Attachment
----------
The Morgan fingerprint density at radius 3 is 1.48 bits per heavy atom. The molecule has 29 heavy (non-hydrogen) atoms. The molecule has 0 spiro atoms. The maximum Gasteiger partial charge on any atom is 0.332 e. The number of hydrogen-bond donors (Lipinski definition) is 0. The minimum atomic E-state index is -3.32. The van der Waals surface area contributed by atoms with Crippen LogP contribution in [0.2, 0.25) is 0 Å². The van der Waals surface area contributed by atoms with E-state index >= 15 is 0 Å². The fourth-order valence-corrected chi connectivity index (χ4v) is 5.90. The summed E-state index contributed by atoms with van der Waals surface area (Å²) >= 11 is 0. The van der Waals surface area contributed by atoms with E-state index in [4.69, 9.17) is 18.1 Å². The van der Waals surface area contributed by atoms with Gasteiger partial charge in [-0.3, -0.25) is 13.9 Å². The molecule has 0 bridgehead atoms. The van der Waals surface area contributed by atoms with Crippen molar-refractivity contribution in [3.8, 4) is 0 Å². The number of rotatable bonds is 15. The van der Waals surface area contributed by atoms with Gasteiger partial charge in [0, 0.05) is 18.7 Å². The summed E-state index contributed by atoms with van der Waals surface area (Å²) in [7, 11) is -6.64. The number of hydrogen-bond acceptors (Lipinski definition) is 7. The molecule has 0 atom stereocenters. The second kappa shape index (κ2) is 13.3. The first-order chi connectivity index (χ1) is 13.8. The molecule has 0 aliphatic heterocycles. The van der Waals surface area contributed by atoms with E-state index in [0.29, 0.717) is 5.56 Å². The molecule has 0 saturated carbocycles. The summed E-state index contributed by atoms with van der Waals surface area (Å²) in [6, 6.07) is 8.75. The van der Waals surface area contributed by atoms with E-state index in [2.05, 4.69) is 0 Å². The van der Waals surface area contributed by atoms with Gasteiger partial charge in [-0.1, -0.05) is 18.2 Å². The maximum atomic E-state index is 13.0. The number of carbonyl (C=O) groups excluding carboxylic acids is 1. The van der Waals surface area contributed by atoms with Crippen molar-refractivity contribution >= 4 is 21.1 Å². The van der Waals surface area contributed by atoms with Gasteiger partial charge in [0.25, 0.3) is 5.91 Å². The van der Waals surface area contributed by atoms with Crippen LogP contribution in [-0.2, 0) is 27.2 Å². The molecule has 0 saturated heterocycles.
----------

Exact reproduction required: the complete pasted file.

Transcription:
The Morgan fingerprint density at radius 3 is 1.48 bits per heavy atom. The molecule has 29 heavy (non-hydrogen) atoms. The molecule has 0 spiro atoms. The maximum Gasteiger partial charge on any atom is 0.332 e. The number of hydrogen-bond donors (Lipinski definition) is 0. The minimum atomic E-state index is -3.32. The van der Waals surface area contributed by atoms with Crippen LogP contribution in [0.2, 0.25) is 0 Å². The van der Waals surface area contributed by atoms with E-state index >= 15 is 0 Å². The fourth-order valence-corrected chi connectivity index (χ4v) is 5.90. The summed E-state index contributed by atoms with van der Waals surface area (Å²) >= 11 is 0. The van der Waals surface area contributed by atoms with E-state index in [4.69, 9.17) is 18.1 Å². The van der Waals surface area contributed by atoms with Gasteiger partial charge in [-0.3, -0.25) is 13.9 Å². The molecule has 0 bridgehead atoms. The van der Waals surface area contributed by atoms with Crippen molar-refractivity contribution in [3.8, 4) is 0 Å². The number of rotatable bonds is 15. The van der Waals surface area contributed by atoms with Gasteiger partial charge in [0, 0.05) is 18.7 Å². The summed E-state index contributed by atoms with van der Waals surface area (Å²) in [7, 11) is -6.64. The number of hydrogen-bond acceptors (Lipinski definition) is 7. The molecule has 0 atom stereocenters. The second kappa shape index (κ2) is 13.3. The first-order chi connectivity index (χ1) is 13.8. The molecule has 0 aliphatic heterocycles. The van der Waals surface area contributed by atoms with E-state index in [0.29, 0.717) is 5.56 Å². The molecule has 0 saturated carbocycles. The summed E-state index contributed by atoms with van der Waals surface area (Å²) in [6, 6.07) is 8.75. The van der Waals surface area contributed by atoms with E-state index in [2.05, 4.69) is 0 Å². The van der Waals surface area contributed by atoms with Gasteiger partial charge in [-0.1, -0.05) is 18.2 Å². The maximum atomic E-state index is 13.0. The number of carbonyl (C=O) groups excluding carboxylic acids is 1. The van der Waals surface area contributed by atoms with Crippen molar-refractivity contribution >= 4 is 21.1 Å². The van der Waals surface area contributed by atoms with Gasteiger partial charge in [0.25, 0.3) is 5.91 Å². The van der Waals surface area contributed by atoms with Crippen LogP contribution in [-0.2, 0) is 27.2 Å². The molecule has 0 saturated heterocycles.